Megadrought and Collapse: from early agriculture to Angkor
Harvey Weiss (ed.)
Oxford University Press, £53
Review by: Kyle Harper
In the study of the human past, the battle between those who believe in the primacy of environmental causes in the rise and fall of civilisations, those who believe in the pre-eminence of social causes, and those who stand somewhere in between never ends. But the debate is productive, and the evidence continues to improve.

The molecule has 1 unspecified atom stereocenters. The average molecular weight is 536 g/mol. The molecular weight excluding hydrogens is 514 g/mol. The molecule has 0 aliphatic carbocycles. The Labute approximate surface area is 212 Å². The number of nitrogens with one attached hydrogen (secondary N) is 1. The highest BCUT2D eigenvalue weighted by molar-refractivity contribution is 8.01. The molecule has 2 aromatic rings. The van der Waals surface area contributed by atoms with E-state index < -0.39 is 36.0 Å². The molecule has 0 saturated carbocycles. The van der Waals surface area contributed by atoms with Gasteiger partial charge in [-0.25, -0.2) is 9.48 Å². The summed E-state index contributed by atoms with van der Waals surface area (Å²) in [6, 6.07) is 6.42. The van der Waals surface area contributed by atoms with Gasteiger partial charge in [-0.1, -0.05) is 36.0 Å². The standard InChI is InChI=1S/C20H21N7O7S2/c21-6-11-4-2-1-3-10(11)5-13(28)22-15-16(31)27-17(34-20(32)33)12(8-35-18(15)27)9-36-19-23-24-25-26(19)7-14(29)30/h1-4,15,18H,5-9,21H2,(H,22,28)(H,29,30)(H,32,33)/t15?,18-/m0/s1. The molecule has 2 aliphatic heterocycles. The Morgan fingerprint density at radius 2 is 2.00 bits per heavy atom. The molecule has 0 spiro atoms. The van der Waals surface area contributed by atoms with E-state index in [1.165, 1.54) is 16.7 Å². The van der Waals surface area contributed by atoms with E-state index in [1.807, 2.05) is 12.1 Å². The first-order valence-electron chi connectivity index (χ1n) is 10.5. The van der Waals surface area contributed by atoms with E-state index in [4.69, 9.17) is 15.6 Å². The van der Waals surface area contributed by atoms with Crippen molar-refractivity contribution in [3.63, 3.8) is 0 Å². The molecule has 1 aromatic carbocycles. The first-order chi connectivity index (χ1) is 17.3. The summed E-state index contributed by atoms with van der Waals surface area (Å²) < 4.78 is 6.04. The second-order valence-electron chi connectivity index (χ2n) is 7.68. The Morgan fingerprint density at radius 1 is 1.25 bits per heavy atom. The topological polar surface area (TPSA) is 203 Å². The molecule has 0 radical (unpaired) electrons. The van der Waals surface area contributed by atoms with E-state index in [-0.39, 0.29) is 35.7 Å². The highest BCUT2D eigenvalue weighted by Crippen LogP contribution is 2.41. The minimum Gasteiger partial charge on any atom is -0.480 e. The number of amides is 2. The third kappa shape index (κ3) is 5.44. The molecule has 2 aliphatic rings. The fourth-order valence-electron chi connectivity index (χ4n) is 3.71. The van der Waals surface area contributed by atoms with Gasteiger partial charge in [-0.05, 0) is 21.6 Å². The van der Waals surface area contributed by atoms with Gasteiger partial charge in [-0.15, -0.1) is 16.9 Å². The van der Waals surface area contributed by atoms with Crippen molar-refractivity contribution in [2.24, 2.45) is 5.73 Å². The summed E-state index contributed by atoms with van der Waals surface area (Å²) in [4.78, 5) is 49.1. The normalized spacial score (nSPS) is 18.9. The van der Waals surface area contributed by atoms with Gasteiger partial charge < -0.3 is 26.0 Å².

This volume presents state-of-the-art case studies of societal ‘collapse’ from across Eurasia and the Americas, spanning from the dawn of the Neolithic to the early modern demise of Angkor. Climate change is the broad theme, with drought at various scales the leitmotif. Harvey Weiss is a proponent of climate causation in its strongest form, and his introduction is a full-throated defence of his position. The chapters represent a broader spectrum of views, many foregrounding the continuing need for greater chronological and spatial resolution. They are based on impressive syntheses of archaeological and palaeoclimate evidence, but the lack of examples where written sources could meaningfully contribute to more complex models with both environmental and social factors leaves one wishing that historians had been included. Even if those of us who believe in models combining environmental stress and social resilience are unlikely to be totally convinced, we can be grateful for this expert and stimulating volume.